• Erica Peterson

JOLIET PSD: Dr. Theresa Rouse

Joliet PSD is meeting students where they are to pick up and build forward

“Normal is a setting on the clothes dryer,” quipped Dr. Theresa Rouse, Superintendent of Joliet Public Schools District 86. “I don’t want to build back better, I want to build forward.” Dr. Rouse is referring to more than addressing the “unfinished learning” or social-emotional supports needed in the wake of the pandemic and school closures.


Dr. Rouse joined the preK-8 district six years ago, with an immediate push for equity and cultural proficiency—tackling discrepancies in discipline, reducing suspensions and altogether eliminated expulsions. She flipped the paradigm to restorative discipline, brought in the role of a Chief Equity Officer and posted her Equity Blueprint for Action on the district’s website to ensure that every stakeholder, at home and in the community, shared her vision for closing the achievement gap through equity.


“We’re really looking at the deep-seated pieces that we need to learn about—our biases—to make the changes we need to better meet the needs of our students and our families.” Dr. Rouse explains. The culture change is reflected in the discipline data improvements and relationships developed with local businesses, faith-based and community organizations. Along with its network of local resources to cope with critical social and economic needs, JPSD offers free breakfast and lunch to all students along with social workers in every building for both students and staff. “Because we were remote basically the entire year, we found that everyone felt the lack of personal connection.”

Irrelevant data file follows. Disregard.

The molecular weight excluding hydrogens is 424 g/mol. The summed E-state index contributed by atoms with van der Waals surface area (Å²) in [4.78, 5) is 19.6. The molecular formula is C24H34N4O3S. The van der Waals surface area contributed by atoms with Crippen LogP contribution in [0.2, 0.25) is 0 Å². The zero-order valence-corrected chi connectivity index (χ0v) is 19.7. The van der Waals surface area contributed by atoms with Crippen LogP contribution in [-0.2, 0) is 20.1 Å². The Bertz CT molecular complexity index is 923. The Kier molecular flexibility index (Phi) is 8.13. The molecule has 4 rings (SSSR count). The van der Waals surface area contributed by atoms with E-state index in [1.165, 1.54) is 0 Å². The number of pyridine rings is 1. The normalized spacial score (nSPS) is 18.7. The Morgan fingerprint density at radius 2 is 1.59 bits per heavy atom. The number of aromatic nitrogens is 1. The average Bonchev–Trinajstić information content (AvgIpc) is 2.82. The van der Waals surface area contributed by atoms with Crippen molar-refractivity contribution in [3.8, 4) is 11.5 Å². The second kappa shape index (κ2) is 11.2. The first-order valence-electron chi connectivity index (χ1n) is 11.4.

“Education is an emotional job,” Assistant Superintendent Dr. Sunni McNeal, chimed in. “We’ve recognized that in the pandemic, if we hadn’t before.” Dr. Rouse and Dr. McNeal stressed the importance of caring for oneself as well as others. They implemented additional staff development supports with innovative ideas like virtual yoga for relaxation and creative team building to learn about—or from—each other while exploring their purpose for being in education.


Dr. Rouse employs an eclectic form of Distributed Leadership—a philosophy that’s built on cooperation, trust and confidence. She believes that relationships matter and supports her leadership team by relying on their expertise. She considers her staff an asset, engaging in deep conversations that go below the surface to move things forward. “I am not a believer that I have all the knowledge in the world. I need these people around me.” Dr. Rouse’s 88-member Leadership Academy works collaboratively as a sounding board and steering committee to ensure the best outcome for every student.


“I am looking for their voice,” Dr. Rouse says of her parent community. “ We all care about them and are here as a partner to support them and their child as they move though the education system, which is not always easy.” To provide a wide swath of supports in the fall, JPSD will offer a remote learning option alongside the traditional classroom model.

This year, Dr. Rouse’s goal is not to go back to normal—not to press that button—but to build forward with her families, staff, and community.


This commitment has her working overtime to give unrelenting support for the social, emotional and academic impact of last year. “We’re talking about ‘unfinished learning’ as we come back from the pandemic, not ‘learning loss.’ Nobody lost anything, they just didn’t quite finish what they might have done in a normal school year, and so we’re going to help them pick up where they are and go forward.”